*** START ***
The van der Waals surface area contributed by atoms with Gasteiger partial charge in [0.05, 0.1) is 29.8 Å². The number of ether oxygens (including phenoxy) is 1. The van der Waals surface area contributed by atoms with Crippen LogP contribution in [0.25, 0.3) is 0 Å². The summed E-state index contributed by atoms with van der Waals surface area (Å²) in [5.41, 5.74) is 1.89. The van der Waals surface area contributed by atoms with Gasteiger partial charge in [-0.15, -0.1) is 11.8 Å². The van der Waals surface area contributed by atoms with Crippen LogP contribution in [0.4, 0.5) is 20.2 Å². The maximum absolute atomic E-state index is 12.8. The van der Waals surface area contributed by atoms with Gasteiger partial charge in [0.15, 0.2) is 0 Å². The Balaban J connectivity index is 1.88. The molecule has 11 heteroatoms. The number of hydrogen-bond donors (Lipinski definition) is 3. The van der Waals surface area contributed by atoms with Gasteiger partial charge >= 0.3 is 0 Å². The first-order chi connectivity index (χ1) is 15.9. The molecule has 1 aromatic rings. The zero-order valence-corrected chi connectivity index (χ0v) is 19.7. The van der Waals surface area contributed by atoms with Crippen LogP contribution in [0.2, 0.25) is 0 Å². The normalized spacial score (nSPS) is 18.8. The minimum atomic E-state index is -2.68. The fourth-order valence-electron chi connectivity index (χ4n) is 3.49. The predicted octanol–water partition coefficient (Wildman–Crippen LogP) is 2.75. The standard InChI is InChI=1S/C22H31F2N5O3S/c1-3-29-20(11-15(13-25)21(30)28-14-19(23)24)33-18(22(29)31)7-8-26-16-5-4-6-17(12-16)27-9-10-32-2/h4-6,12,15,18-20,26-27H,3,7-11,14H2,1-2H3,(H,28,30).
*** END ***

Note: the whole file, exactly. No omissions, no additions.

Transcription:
The van der Waals surface area contributed by atoms with Gasteiger partial charge in [0.05, 0.1) is 29.8 Å². The number of ether oxygens (including phenoxy) is 1. The van der Waals surface area contributed by atoms with Crippen LogP contribution in [0.25, 0.3) is 0 Å². The summed E-state index contributed by atoms with van der Waals surface area (Å²) in [5.41, 5.74) is 1.89. The van der Waals surface area contributed by atoms with Gasteiger partial charge in [-0.15, -0.1) is 11.8 Å². The van der Waals surface area contributed by atoms with Crippen LogP contribution in [0.4, 0.5) is 20.2 Å². The maximum absolute atomic E-state index is 12.8. The van der Waals surface area contributed by atoms with Gasteiger partial charge in [0.15, 0.2) is 0 Å². The Balaban J connectivity index is 1.88. The molecule has 11 heteroatoms. The number of hydrogen-bond donors (Lipinski definition) is 3. The van der Waals surface area contributed by atoms with Gasteiger partial charge >= 0.3 is 0 Å². The first-order chi connectivity index (χ1) is 15.9. The molecule has 1 aromatic rings. The zero-order valence-corrected chi connectivity index (χ0v) is 19.7. The van der Waals surface area contributed by atoms with Crippen LogP contribution in [0.2, 0.25) is 0 Å². The normalized spacial score (nSPS) is 18.8. The minimum atomic E-state index is -2.68. The fourth-order valence-electron chi connectivity index (χ4n) is 3.49. The predicted octanol–water partition coefficient (Wildman–Crippen LogP) is 2.75. The standard InChI is InChI=1S/C22H31F2N5O3S/c1-3-29-20(11-15(13-25)21(30)28-14-19(23)24)33-18(22(29)31)7-8-26-16-5-4-6-17(12-16)27-9-10-32-2/h4-6,12,15,18-20,26-27H,3,7-11,14H2,1-2H3,(H,28,30).